The customer is not always right
I wish I had a dollar for every time I’ve heard the phrase, “The customer is always right.” While I always strived to give my customers the very best service and give them the benefit of the doubt I do not believe the customer is always right. That expression has fostered decades of abuse by nasty customers.
I can cite many examples to support my belief but one remains especially fresh in my memory. One afternoon about 20 years ago a circulation clerk at the daily newspaper I was managing told me that one of our subscribers had called her multiple times that day using profane language each time.
I asked for the complete story. This customer, she explained, lived on the tail end of a carrier route. He was upset that he had to wait until nearly 4:30 p.m. to get his afternoon newspaper. He asked his carrier to flip the route so that he would get his newspaper first, by about 3:30 p.m.
The carrier correctly told him that flipping the delivery sequence would unnecessarily add time to his route and his district manager at the newspaper supported him.
Unhappy with that explanation, the subscriber called the circulation department and profanely expressed his displeasure to a clerk. Repeatedly.
When the clerk reported the situation to me, I told her if or when he calls again warn him that if he continues swearing you will hang up. If he doesn’t quit, hang up. Then let me know about it.
The next afternoon the circulation clerk came to my office and advised that she had followed my instructions.
Within a few minutes my phone rang and it was the unhappy subscriber.
“I want to report (name of clerk) for poor customer service. She hung up on me,” the subscriber complained.
“Really,” I responded, “did she say why she hung up on you?”
There was silence on the other end of the line.
“I understand you’ve been pretty vulgar,” I said. “Is that correct?”
After a pause, the caller admitted he had. “But, I’m really (expletive) at you (expletive) guys,” he added.
“Here’s the deal,” I said. “I told (clerk) to warn you that she would hang up if you kept cussing.”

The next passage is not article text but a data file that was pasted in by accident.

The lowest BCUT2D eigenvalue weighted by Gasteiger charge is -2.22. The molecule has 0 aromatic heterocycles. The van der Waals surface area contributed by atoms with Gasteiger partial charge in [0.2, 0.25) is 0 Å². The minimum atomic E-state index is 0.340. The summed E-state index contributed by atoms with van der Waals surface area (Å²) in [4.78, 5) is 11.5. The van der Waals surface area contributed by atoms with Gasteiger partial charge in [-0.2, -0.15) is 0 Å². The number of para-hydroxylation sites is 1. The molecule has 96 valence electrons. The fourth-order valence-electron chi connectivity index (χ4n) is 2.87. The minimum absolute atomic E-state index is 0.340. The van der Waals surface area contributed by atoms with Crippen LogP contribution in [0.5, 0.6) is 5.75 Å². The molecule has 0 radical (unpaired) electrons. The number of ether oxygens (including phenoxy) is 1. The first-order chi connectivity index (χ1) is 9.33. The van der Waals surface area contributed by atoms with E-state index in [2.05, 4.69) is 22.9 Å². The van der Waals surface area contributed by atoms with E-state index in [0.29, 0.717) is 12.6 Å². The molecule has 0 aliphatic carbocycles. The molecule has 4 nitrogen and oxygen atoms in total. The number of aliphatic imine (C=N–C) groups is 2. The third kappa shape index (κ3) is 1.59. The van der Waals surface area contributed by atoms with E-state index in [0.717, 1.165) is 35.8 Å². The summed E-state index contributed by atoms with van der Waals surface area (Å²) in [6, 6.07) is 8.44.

“That’s not good customer service,” he protested.
“Good customer service does not require us to put up with abuse,” I said. “I can’t afford to pay my employees enough to put up with your behavior.”
The caller reiterated his unwillingness to wait until 4:30 to get his newspaper delivered. I pointed out that our carriers had until 5 p.m. to complete their deliveries. His carrier regularly delivered his newspaper well before 5 p.m. and had no obligation to change the route.
Then, in childish fit of temper, the caller profanely demanded again that he be the first on his route to receive his newspaper.
I finally said, “I’m sorry we’re making you so upset. I think I know how to resolve this.”
“How’s that?” he demanded.
“Effective tomorrow, we will no longer deliver a newspaper to you. That should end your frustration with us.”
“You can’t do that,” the subscriber demanded.
“Yes, I can; and I will send you a check for the unused portion of your subscription.”
“You can’t do that,” he repeated. Then he dropped a few more expletives and hung up.
Two days later he came into our office and approached the circulation clerk he had dealt with earlier. “If I apologize to you and promise not to cuss at you anymore,” he said, “will you start delivering my newspaper again?”
The clerk assured him that we would. He explained that when his wife found out what he had done she angrily demanded that he apologize and get delivery started again.
In some 50 years as a consumer I have almost always experienced favorable customer service by explaining a problem respectfully. In most cases the resolution to the problem was more than fair.
The customer is not always right. Certainly businesses should try to appease unhappy customers but verbal abuse from those customers should not be tolerated. Mollycoddling only makes the monster meaner.